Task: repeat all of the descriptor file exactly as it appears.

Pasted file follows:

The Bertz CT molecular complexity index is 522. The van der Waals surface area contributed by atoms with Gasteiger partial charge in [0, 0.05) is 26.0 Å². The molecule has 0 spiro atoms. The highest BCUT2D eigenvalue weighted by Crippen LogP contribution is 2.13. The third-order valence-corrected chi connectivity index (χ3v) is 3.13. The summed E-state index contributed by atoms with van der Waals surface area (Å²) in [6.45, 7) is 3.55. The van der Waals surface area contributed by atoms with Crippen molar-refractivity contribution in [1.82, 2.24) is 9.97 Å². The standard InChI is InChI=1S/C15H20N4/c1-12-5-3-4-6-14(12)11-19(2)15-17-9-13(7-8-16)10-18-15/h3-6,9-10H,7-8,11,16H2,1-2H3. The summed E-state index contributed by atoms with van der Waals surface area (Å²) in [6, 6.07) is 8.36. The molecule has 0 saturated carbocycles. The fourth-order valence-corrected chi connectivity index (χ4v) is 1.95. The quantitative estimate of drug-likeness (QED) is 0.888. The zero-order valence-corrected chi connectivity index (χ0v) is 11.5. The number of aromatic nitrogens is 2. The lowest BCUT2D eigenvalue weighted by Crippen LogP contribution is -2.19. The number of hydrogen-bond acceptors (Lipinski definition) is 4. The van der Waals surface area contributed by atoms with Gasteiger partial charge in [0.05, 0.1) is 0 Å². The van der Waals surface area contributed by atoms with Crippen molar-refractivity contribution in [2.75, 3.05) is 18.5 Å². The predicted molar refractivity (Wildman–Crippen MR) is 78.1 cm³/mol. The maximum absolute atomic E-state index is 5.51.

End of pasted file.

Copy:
The Bertz CT molecular complexity index is 522. The van der Waals surface area contributed by atoms with Gasteiger partial charge in [0, 0.05) is 26.0 Å². The molecule has 0 spiro atoms. The highest BCUT2D eigenvalue weighted by Crippen LogP contribution is 2.13. The third-order valence-corrected chi connectivity index (χ3v) is 3.13. The summed E-state index contributed by atoms with van der Waals surface area (Å²) in [6.45, 7) is 3.55. The van der Waals surface area contributed by atoms with Crippen molar-refractivity contribution in [1.82, 2.24) is 9.97 Å². The standard InChI is InChI=1S/C15H20N4/c1-12-5-3-4-6-14(12)11-19(2)15-17-9-13(7-8-16)10-18-15/h3-6,9-10H,7-8,11,16H2,1-2H3. The summed E-state index contributed by atoms with van der Waals surface area (Å²) in [6, 6.07) is 8.36. The molecule has 0 saturated carbocycles. The fourth-order valence-corrected chi connectivity index (χ4v) is 1.95. The quantitative estimate of drug-likeness (QED) is 0.888. The zero-order valence-corrected chi connectivity index (χ0v) is 11.5. The number of aromatic nitrogens is 2. The lowest BCUT2D eigenvalue weighted by Crippen LogP contribution is -2.19. The number of hydrogen-bond acceptors (Lipinski definition) is 4. The van der Waals surface area contributed by atoms with Gasteiger partial charge in [0.05, 0.1) is 0 Å². The van der Waals surface area contributed by atoms with Crippen molar-refractivity contribution in [2.75, 3.05) is 18.5 Å². The predicted molar refractivity (Wildman–Crippen MR) is 78.1 cm³/mol. The maximum absolute atomic E-state index is 5.51.